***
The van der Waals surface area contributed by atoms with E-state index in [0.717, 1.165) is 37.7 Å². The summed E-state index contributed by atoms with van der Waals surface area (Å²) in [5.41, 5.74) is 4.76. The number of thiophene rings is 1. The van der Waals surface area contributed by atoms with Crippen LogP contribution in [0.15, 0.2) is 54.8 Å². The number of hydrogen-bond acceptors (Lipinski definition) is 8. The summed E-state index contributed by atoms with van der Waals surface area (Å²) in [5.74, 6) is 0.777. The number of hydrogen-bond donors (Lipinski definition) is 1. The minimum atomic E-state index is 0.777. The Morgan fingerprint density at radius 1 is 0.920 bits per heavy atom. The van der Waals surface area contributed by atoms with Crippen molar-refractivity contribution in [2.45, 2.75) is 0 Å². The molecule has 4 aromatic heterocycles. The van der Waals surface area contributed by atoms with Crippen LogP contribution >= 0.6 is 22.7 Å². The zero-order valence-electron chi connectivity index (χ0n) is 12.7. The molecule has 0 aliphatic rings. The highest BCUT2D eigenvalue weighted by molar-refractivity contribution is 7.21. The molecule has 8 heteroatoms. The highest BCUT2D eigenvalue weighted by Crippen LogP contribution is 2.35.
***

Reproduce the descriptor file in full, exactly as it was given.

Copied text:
The van der Waals surface area contributed by atoms with E-state index in [0.717, 1.165) is 37.7 Å². The summed E-state index contributed by atoms with van der Waals surface area (Å²) in [5.41, 5.74) is 4.76. The number of thiophene rings is 1. The van der Waals surface area contributed by atoms with Crippen LogP contribution in [0.15, 0.2) is 54.8 Å². The number of hydrogen-bond acceptors (Lipinski definition) is 8. The summed E-state index contributed by atoms with van der Waals surface area (Å²) in [5.74, 6) is 0.777. The number of hydrogen-bond donors (Lipinski definition) is 1. The minimum atomic E-state index is 0.777. The Morgan fingerprint density at radius 1 is 0.920 bits per heavy atom. The van der Waals surface area contributed by atoms with Crippen molar-refractivity contribution in [2.45, 2.75) is 0 Å². The molecule has 4 aromatic heterocycles. The van der Waals surface area contributed by atoms with Crippen LogP contribution >= 0.6 is 22.7 Å². The zero-order valence-electron chi connectivity index (χ0n) is 12.7. The molecule has 0 aliphatic rings. The highest BCUT2D eigenvalue weighted by molar-refractivity contribution is 7.21. The molecule has 8 heteroatoms. The highest BCUT2D eigenvalue weighted by Crippen LogP contribution is 2.35.